Top 10 Menopause Symptoms.

Sep 3, 2023

Learn more about the symptoms of perimenopause, menopause, and postmenopause!

Menopause is divided into three stages. The first stage is perimenopause, the period before menopause when menstruation becomes irregular. It can begin up to 10 years before the cessation of menstruation.

Menopause is the period when a woman has no menstruation for 12 consecutive months, typically around the age of 51-52.

The rest of your life is spent in the final stage: postmenopause. The symptoms of these stages vary for each woman and can affect many parts of the body.

Top 10 symptoms of menopause:

Hot flashes and night sweats.

Between 8 to 10 women experience night sweats during perimenopause. Perimenopause is when you start experiencing hormonal changes leading to menopause, usually in your 40s. This life stage can last up to 10 years. Hot flashes and night sweats, which healthcare professionals sometimes call “vasomotor symptoms (VMS),” are caused by changes in estrogen levels. VMS can also lead to sleep problems, another unwanted effect of menopause.

Breast tenderness.

Breast pain usually disappears after perimenopause when estrogen levels drop and remain low. Some women may also experience breast tenderness during pregnancy, and the underlying causes are the same: a decrease in estrogen levels.

Increased and unpredictable menstrual flow.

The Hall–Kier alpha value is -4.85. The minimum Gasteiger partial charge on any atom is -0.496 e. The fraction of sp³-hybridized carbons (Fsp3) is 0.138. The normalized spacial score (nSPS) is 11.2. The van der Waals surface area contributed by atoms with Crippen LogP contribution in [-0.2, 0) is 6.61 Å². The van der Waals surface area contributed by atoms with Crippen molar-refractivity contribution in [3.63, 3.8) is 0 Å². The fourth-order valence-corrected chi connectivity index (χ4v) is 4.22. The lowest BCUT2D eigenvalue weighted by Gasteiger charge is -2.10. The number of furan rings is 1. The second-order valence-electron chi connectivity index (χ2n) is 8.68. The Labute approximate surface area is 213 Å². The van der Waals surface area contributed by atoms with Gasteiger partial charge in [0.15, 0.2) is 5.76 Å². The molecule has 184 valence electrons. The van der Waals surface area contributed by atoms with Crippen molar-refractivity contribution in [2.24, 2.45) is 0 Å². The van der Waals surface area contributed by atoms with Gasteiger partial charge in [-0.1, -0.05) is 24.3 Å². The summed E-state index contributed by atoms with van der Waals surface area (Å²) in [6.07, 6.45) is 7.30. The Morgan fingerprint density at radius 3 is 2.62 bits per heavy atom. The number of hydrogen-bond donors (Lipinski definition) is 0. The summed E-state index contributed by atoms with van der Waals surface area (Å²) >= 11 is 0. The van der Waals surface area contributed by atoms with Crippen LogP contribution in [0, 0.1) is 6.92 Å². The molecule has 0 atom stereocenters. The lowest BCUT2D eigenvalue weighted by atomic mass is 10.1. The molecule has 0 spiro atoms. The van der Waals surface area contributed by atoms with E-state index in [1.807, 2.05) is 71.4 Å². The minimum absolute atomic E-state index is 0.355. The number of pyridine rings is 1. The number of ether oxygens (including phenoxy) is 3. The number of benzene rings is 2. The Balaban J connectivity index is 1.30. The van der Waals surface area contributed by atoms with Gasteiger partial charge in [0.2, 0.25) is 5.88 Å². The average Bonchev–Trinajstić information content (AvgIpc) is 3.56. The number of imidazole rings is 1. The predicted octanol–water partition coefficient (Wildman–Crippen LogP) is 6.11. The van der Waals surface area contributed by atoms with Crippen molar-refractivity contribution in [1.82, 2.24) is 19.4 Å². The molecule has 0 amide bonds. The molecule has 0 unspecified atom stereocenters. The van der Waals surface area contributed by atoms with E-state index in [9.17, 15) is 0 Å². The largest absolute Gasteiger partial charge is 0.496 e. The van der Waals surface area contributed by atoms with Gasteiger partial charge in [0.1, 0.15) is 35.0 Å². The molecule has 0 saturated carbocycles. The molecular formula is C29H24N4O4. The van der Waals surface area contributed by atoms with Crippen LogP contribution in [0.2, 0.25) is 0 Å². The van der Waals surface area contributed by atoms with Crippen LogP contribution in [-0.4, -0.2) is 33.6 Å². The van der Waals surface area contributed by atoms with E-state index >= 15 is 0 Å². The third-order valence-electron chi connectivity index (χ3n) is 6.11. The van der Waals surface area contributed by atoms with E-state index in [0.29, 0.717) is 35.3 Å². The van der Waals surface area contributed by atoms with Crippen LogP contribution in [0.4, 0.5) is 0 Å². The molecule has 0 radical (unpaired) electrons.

Your menstrual cycle may become longer and less predictable before it permanently stops. When perimenopause ends (usually around age 51 or 52 for most women), so do menstruations.

Mood swings.

Women report mood swings during perimenopause. These changes often resemble PMS (premenstrual syndrome). Some women experience mood disorders like depression or anxiety after menopause.

Sleep problems.

Even without hot flashes and night sweats, changes in estrogen levels can disrupt your natural sleep patterns. Sleep problems can also contribute to mood disturbances and may be at least partially responsible for memory issues in some women.


Fluctuations in estrogen levels can trigger migraine attacks before and after menopause. In contrast, if you had migraines before entering perimenopause, they may disappear after menopause.

Joint pain.

Loss of estrogen can also lead to joint pain. Pain can occur anywhere in the body and typically manifests after menopause.

Genitourinary Menopausal Syndrome (GSM).

GSM, sometimes called vaginal atrophy, tends to develop slowly over the years after menopause. It can lead to vaginal dryness, bladder issues, and changes in libido. This is common and treatable. If left untreated, it can continue to worsen several years after menopause.

Loss of bone density.

Subtle symptoms of estrogen loss begin years after menopause. Bone loss, or osteoporosis, can lead to fractures. Fractures in women over 50 can be debilitating. That’s why it’s important to take steps to prevent bone density loss. DEXA scanning, a bone density measurement, is recommended.

Increased risk of heart disease.

Even if you don’t have obvious symptoms, the risk of heart disease increases after menopause. It’s important to have regular check-ups, eat a healthy diet, exercise regularly, and monitor cholesterol levels in the years after menopause.

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